Palestinian professionals banned from work in Lebanon for second time

The labor minister had decided in December to allow Palestinians to work in previously barred professions.

 A man has his hands sanitised at the entrance of the Wavel Palestinian refugee camp, amid concerns over the spread of the coronavirus disease (COVID-19), in Baalbek, in Lebanon's Bekaa valley April 29, 2020 (photo credit: AZIZ TAHER/REUTERS)
A man has his hands sanitised at the entrance of the Wavel Palestinian refugee camp, amid concerns over the spread of the coronavirus disease (COVID-19), in Baalbek, in Lebanon's Bekaa valley April 29, 2020
(photo credit: AZIZ TAHER/REUTERS)

Lebanon's State Shura Council decided this month to reverse an order issued in December allowing Palestinian refugees to work in trade-union regulated professions, after complaints that the order would encroach on the rights of Lebanese professionals and claims that the order was trying to pave the way for naturalizing Palestinian refugees.

The reversal was made after the council accepted an appeal by the Maronite League, the head of the league, Neamatallah Abi Nasr, announced on Thursday, according to Lebanon's National News Agency (NNA).

In December, amended regulations published by the country's Labor Ministry stated that Palestinians who were born in Lebanon and officially registered in the records of the Lebanese Interior Ministry will be allowed to work in professions that are in general limited to Lebanese citizens only, such as law, engineering and medicine, among others.

The appeal filed by the Maronite League claimed that the labor minister had overstepped his authority when he issued a decision allowing Palestinians to access previously barred professions. The appeal had claimed that the decision violated the country's constitution, adding that the league was blocking attempts to "change the modern and historic face of Lebanon and attempting to impose a new demographic status quo," according to L'Orient Le'Jour.

The Hamas movement in Lebanon condemned the decision to reverse the order on Saturday, saying that it "raises fundamental questions related to its background and timing, and harms Lebanese-Palestinian relations.”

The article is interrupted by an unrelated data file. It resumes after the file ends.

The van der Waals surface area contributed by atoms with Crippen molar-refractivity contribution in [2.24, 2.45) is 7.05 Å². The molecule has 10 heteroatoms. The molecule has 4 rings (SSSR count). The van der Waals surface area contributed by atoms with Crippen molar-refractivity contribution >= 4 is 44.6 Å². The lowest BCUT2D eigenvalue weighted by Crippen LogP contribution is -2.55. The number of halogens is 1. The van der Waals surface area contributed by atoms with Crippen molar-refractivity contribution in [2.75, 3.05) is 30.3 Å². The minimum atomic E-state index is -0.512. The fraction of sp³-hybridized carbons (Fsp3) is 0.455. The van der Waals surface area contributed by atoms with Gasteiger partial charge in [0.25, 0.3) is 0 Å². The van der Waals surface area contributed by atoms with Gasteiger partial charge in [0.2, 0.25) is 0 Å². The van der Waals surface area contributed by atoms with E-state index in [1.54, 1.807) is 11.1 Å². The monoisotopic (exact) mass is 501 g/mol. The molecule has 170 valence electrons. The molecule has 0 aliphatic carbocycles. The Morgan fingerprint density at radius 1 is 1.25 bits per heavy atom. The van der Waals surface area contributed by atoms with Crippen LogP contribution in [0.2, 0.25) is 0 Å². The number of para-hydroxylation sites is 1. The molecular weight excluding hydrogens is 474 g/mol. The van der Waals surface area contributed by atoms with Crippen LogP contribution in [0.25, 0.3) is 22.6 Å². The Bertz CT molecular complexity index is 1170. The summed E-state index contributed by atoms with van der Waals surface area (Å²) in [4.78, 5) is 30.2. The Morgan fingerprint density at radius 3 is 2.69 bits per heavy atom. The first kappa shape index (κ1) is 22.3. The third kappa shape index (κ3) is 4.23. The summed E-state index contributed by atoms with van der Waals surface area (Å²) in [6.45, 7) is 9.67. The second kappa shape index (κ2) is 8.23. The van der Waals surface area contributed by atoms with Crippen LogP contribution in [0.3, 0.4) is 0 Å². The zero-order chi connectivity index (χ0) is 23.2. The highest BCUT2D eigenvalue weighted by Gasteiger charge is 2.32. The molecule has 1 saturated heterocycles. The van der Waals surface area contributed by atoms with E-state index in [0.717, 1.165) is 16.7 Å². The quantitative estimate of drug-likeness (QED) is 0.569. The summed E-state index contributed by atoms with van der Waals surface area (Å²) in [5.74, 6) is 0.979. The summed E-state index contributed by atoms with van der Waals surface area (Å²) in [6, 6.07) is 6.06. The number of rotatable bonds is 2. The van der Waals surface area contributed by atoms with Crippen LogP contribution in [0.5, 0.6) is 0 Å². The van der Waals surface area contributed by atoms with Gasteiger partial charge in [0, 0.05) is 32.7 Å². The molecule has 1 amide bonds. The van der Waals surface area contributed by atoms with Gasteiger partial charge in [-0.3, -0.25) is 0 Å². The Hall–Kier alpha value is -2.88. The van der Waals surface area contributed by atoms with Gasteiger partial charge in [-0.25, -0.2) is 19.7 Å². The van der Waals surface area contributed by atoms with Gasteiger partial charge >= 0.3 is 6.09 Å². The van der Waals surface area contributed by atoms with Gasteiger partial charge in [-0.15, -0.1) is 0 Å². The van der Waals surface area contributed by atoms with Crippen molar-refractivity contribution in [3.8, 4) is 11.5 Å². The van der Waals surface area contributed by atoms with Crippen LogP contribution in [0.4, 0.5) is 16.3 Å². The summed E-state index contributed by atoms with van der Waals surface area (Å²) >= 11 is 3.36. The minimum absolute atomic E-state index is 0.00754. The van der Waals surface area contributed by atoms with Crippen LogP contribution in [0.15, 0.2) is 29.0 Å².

Women walk under electricity cables in Shatila Palestinian refugee camp, as the spread of coronavirus disease (COVID-19) continues, in Beirut suburbs, Lebanon March 30, 2020 (credit: MOHAMED AZAKIR/REUTERS) Women walk under electricity cables in Shatila Palestinian refugee camp, as the spread of coronavirus disease (COVID-19) continues, in Beirut suburbs, Lebanon March 30, 2020 (credit: MOHAMED AZAKIR/REUTERS)

The movement stressed that the order which had allowed Palestinians to work in previously barred professions was "commendable" and that it would not lead to Palestinians settling in Lebanon.

Opponents of the Maronite League's appeal asserted that the labor minister did not change a law by opening up previously barred professions and had simply reversed previous orders issued by former labor ministers.

The National Federation of Employees' and Workers' Unions in Lebanon (FENASOL) announced on Saturday that it would not comply with the reversal of the order and would keep allowing Palestinian refugees to work in the affected professions, according to NNA.

"How can a former president of the Maronite League have the right to appeal the decision regarding the livelihood of the besieged in the camps and suffering from hunger, impoverishment and unemployment?" questioned FENASOL. The federation called on all the unions and human rights organizations to reject the decision and submit an appeal against it.

About 180,000 Palestinian refugees live in Lebanon, according to the United Nations Relief and Works Agency for Palestine Refugees (UNRWA). Palestinian refugees in Lebanon suffer from widespread poverty and an extreme lack of rights. They cannot obtain citizenship.

Palestinian refugees in Lebanon find it extremely difficult to obtain annual work permits that they are required to obtain and often work for lower pay than their Lebanese colleagues. As the economic crisis in Lebanon continues to worsen, UNRWA recorded a significant increase in arbitrary dismissals and absence of end-of-service compensation as many employers do not adhere to the labor rights of Palestinian refugees, according to a brief published in September 2020.

While Palestinian refugees have to pay into the National Social Security Fund, they are largely unable to access the benefits of the fund offered to Lebanese citizens.

Nearly half of all Palestinian refugees in Lebanon live in overcrowded, unsanitary refugee camps. The camps are also plagued by crime and violence, with limited enforcement by Lebanese authorities. Palestinian refugees are prevented from legally acquiring real estate in Lebanon.